The number of cloud applications used by the typical company continued to rise in the fourth quarter of 2016, while malware spreading through shared data on cloud platforms grew as a threat, cloud-services management firm Netskope stated in its April 2017 Cloud Report.
The report, which covers that fourth quarter of 2016, found that the average number of cloud services used by enterprises grew 4 percent quarter-to-quarter to 1,071. Less than 7 percent of the services are explicitly created for business use and are considered enterprise-ready, Netskope said.
“From our experience, around 90 to 95 percent of cloud services that we find are unsanctioned services,” Jervis Hui, senior security strategist for the company, told eWEEK. “These are lines of businesses adopting niche apps for specific purposes, but without the knowledge of management.”
Employees are often driving company adoption of cloud applications and services and IT departments and information-security teams struggle to catch up. The problem of unsanctioned cloud usage—frequently referred to as ‘shadow IT’ leaves the company unaware that some cloud activities are leaving the business open to cyber-attacks.
Malware, for example, has started spreading through documents and files shared through cloud storage, collaboration environments and old-fashioned email. About three-quarters of the malware found on cloud services are considered high severity.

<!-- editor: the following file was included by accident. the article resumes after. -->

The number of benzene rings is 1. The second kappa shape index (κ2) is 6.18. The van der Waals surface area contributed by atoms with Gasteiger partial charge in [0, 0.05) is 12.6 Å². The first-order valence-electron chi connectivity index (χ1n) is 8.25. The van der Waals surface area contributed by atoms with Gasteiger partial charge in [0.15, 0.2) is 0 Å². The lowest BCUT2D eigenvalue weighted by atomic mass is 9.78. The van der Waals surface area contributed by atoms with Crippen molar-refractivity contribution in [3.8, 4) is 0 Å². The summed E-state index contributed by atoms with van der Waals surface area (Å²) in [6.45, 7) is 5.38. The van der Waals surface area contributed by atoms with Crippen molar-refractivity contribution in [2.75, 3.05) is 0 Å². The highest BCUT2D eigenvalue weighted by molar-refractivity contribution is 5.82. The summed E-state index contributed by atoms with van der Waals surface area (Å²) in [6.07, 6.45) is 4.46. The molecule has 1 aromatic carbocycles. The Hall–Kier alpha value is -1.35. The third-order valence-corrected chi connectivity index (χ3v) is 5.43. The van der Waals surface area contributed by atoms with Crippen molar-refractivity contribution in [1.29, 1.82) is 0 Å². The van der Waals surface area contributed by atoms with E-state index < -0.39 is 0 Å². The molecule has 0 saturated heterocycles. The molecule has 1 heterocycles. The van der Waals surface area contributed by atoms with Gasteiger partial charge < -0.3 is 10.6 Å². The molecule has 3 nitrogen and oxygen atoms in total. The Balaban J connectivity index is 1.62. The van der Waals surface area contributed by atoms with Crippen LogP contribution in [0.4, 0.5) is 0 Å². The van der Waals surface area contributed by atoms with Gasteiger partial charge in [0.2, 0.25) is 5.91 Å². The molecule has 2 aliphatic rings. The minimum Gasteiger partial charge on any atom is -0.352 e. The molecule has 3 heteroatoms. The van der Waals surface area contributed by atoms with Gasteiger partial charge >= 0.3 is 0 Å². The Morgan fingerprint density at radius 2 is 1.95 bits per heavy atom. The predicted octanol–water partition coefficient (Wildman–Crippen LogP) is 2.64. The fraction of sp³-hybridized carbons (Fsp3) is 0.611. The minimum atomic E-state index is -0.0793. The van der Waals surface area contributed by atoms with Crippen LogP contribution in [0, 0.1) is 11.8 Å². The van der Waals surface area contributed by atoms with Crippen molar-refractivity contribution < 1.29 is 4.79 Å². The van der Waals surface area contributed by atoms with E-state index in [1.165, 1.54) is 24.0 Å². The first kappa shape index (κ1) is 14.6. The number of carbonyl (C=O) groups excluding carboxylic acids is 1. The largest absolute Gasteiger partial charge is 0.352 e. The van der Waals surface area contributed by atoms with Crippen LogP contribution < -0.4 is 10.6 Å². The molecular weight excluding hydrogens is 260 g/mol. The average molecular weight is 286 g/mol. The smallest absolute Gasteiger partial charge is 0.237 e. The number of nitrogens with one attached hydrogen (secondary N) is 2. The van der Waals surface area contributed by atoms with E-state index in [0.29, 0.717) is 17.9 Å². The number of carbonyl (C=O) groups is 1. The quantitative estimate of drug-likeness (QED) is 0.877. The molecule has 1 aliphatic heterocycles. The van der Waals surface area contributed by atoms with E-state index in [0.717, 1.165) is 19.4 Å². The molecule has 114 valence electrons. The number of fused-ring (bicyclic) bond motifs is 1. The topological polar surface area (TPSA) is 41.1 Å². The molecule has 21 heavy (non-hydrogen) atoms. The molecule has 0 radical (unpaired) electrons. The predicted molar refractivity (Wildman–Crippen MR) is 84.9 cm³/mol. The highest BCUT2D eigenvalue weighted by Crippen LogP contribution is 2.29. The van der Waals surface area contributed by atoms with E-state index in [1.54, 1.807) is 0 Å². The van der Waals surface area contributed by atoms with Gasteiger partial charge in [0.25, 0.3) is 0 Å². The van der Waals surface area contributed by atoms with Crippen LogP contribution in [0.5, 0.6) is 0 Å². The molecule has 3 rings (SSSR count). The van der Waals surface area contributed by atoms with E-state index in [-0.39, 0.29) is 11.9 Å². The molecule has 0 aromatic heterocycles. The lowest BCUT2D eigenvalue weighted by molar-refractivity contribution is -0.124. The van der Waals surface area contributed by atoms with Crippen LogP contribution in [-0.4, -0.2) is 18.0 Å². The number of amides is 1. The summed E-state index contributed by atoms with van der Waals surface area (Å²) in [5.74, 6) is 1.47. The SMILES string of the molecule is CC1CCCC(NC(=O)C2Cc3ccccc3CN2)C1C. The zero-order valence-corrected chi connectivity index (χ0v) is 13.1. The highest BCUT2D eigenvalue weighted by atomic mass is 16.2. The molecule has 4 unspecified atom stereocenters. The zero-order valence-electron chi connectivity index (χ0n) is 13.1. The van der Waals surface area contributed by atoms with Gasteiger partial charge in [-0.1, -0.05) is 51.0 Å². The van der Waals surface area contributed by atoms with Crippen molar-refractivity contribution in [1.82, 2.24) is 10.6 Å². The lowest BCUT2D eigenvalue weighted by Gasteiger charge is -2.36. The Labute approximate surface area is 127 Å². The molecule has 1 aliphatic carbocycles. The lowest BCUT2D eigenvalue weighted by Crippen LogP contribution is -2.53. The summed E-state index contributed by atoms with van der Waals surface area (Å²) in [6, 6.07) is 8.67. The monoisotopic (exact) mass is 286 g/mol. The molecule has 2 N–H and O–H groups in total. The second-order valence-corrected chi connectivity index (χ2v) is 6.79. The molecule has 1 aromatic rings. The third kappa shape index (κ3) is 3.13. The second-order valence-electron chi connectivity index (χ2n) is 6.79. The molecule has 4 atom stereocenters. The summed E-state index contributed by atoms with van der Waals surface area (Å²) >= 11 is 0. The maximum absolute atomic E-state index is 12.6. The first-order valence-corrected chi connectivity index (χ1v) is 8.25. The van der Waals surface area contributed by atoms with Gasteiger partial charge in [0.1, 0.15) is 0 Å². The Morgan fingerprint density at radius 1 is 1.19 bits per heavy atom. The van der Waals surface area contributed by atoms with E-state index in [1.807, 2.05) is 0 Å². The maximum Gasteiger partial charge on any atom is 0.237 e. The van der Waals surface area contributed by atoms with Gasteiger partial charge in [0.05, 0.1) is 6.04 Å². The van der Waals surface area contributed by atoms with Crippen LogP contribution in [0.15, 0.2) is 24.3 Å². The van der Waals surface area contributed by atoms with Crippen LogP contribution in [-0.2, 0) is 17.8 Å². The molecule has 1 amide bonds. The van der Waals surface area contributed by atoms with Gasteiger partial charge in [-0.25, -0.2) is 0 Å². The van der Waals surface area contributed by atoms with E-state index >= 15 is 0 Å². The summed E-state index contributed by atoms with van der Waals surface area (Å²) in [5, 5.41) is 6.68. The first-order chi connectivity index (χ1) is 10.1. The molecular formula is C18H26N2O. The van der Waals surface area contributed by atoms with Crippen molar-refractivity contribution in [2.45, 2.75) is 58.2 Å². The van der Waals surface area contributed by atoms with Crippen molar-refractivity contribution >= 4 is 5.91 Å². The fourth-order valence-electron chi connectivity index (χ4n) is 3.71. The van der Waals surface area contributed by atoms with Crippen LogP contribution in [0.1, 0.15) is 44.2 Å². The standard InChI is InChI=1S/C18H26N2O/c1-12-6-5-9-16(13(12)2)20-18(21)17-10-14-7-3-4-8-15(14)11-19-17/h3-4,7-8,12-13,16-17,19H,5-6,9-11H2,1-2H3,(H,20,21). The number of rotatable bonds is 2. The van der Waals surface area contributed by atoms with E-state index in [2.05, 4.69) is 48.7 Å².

“Malware is becoming more prevalent in the cloud,” Hui said. “This might not be the major vector of attacks, but it is becoming more prevalent, because it is so easy to spread.”
More than 37 percent of malware detected in the cloud were some form of backdoor. While another 14 percent was adware. Ransomware, which has become a major threat to many businesses, only accounted for 4.2 percent of the malware detected on cloud services, Netskope said.
The mishandling of data is another threat to cloud users. For the first time, webmail has become the most significant vector through which data can leak, accounting for 40 percent of data-loss prevention (DLP) policy violations. Cloud storage—the long-time leader—accounted for 39 percent.
Finally, companies need to recognize that often cloud services are a platform of related services, not a single monolithic service. Microsoft’s Office 365, for example, goes beyond just the company’s productivity apps and OneDrive includes a variety of channels for sharing data, such as Yammer, SharePoint, Power BI and its CRM tool, Dynamics. More than half—57 percent—of all Microsoft usage fell outside of OneDrive for Business, Netskope found.
“Office 365 is not just OneDrive but all these connected apps,” he said. “We see this as an emerging kind of trend that needs to be addressed." IT Managers definitely need to keep track of this trend, said Hui.